Immature (larvae and nymph) tick burden on rodents is an important determinant of adult tick population size and understanding infectious disease dynamics. The objective of this research was to build a descriptive model for immature Dermacentor variabilis burden on Peromyscus leucopus. Mice were live-trapped on two permanent grids in an old field and an early successional forest every other month between April and October, 2006–2009. Negative binomial regression was used to examine the association between immature D. variabilis burden and the host related variables of host habitat, body mass, and/or sex. The model containing all three variables had the lowest Akaike's Information Criterion (AIC), corrected AIC (AICc), and greatest AICc weight. Immature D. variabilis burden was positively associated with mice with higher body mass, male mice, and those captured in the field habitat. These data are consistent with studies from other tick-rodent systems and suggest that single factor models do not describe host burden. Variables other than those that are related to the host may also be important in describing the tick burden on rodents. The next step is to examine variables that affect tick development rate and questing behavior.
Rodents are key hosts to the immature stages of many hard ticks. Immature burden on rodents is an important determinant of adult tick population size (Smart and Caccamise 1988). Therefore, identifying factors that affect individual mouse burden contributes to our understanding of infectious disease systems. Distribution of immature ticks on hosts has been observed to be clustered with a small portion of the host population carrying much of the burden (Kitron et al. 1991, Brunner and Ostfeld 2008, Kiffner et al. 2011). Host burden has been associated with a number of biotic and abiotic factors.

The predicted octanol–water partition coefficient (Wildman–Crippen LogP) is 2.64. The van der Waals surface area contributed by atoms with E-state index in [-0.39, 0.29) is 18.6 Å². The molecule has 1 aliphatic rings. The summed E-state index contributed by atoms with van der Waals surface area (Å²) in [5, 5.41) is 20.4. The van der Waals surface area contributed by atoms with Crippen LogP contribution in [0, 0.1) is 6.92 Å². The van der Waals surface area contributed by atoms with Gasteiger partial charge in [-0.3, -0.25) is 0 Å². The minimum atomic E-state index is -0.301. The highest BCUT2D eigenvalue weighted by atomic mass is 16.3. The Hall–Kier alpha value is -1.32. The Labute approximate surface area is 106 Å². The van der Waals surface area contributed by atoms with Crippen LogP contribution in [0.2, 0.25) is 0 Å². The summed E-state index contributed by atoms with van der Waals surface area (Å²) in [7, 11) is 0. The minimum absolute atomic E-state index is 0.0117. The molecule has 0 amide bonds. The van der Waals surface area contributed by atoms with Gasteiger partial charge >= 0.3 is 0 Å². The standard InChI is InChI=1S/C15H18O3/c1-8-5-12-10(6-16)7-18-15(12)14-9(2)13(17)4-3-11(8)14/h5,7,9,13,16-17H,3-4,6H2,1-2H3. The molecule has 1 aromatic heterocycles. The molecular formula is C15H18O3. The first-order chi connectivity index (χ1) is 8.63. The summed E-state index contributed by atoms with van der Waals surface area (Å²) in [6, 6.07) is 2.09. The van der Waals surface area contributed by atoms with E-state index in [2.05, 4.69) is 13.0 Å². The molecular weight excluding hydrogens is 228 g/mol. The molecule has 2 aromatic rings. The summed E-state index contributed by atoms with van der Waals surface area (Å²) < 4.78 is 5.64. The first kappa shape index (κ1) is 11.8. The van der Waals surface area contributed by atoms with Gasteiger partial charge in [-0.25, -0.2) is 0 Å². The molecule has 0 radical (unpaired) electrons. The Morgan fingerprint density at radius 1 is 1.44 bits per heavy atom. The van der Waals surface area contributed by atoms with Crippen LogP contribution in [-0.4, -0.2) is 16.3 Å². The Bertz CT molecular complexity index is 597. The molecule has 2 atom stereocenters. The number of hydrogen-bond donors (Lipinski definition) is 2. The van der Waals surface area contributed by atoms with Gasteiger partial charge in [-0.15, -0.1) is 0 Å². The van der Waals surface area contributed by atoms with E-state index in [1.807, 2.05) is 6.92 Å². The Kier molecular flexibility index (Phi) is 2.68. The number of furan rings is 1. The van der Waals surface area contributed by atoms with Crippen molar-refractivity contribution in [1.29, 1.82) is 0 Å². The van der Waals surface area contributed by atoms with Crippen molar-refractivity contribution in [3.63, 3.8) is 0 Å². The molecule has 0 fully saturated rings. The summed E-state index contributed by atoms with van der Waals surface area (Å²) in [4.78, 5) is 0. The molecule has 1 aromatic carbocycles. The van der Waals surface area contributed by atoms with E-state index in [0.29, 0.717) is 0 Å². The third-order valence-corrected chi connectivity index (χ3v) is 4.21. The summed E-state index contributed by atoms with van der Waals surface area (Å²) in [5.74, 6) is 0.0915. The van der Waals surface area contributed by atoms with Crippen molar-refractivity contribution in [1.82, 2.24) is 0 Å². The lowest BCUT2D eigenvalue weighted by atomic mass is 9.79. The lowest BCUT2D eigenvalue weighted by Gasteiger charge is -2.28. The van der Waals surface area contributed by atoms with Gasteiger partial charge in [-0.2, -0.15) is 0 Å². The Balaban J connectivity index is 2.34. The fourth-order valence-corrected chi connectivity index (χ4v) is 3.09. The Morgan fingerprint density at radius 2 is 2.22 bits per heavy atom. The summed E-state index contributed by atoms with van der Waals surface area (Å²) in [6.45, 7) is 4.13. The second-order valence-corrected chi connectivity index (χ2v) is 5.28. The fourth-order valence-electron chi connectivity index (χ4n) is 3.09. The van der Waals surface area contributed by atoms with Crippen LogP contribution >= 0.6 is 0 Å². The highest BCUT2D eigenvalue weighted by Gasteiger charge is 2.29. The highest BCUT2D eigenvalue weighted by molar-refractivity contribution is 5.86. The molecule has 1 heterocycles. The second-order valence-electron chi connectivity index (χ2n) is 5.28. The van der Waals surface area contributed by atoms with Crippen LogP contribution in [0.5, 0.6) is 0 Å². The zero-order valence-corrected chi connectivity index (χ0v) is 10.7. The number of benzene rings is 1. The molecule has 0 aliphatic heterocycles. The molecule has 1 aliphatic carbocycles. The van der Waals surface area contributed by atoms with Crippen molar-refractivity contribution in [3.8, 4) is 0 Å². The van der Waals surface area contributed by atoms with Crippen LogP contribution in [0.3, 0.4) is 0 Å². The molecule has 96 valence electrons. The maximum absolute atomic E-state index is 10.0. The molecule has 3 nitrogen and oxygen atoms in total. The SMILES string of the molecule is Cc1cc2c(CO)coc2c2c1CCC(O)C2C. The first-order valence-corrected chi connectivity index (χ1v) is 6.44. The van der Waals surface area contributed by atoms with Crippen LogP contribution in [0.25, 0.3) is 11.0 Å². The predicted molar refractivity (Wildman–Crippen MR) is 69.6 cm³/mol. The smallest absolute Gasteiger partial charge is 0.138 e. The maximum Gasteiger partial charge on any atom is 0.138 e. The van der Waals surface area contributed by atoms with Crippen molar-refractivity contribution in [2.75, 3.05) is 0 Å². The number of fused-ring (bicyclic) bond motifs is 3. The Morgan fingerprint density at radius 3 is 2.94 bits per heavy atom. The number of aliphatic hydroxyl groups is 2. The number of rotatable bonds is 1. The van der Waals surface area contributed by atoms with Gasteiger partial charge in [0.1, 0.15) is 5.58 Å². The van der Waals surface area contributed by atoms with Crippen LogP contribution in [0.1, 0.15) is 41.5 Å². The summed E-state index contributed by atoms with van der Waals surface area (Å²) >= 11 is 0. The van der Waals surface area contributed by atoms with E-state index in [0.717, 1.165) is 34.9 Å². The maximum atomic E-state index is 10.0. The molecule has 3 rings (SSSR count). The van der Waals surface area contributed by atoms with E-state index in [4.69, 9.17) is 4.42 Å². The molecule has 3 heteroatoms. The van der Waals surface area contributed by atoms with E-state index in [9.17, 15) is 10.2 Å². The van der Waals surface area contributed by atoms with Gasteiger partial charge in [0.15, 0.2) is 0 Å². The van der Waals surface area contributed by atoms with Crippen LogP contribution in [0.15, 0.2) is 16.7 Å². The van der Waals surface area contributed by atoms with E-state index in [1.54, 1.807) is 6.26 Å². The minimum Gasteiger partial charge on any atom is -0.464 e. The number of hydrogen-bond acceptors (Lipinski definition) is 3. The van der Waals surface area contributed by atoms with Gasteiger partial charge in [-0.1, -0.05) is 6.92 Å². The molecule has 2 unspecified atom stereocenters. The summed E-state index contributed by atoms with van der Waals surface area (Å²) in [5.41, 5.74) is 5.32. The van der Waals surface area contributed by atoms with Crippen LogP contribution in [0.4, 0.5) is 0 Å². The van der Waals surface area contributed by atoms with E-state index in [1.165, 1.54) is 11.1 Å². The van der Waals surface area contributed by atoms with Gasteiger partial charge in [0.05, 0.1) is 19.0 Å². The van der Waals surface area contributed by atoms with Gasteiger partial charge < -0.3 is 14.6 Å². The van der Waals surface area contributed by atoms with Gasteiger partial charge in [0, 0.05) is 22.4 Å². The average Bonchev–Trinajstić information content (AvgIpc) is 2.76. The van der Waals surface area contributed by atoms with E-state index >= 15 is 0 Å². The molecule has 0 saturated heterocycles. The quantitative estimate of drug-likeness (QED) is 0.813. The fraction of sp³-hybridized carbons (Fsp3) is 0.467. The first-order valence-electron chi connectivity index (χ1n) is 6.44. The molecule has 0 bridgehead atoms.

The objective of this study was to a build a model that describes immature (larval and nymphal) Dermacentor variabilis burden on Peromyscus leucopus, the primary host in northeast Missouri. Adult D. variabilis typically parasitize larger mammal hosts (Kollars 1996) and were not observed on P. leucopus in this study. As D. variabilis is heavily dependent on P. leucopus for feeding the early lifestages, the burden on this host will be important for the population dynamics of the tick and potential spread of Rickettsia rickettsii, the causitive agent of Rocky Mountain spotted fever. This study is the first to model burden in the D. variabilis-P. leucopus system. Tick burden has been modeled in six other tick-rodent systems (Brunner and Ostfeld 2008, Kiffner et al. 2011). These models suggest that there may not be a specific set of variables that predict burden in all tick-rodent systems. Our model will be based on the host variables body mass, sex, and habitat as there is a large body of field and experimental data suggesting that these are important determinants of host burden in rodents.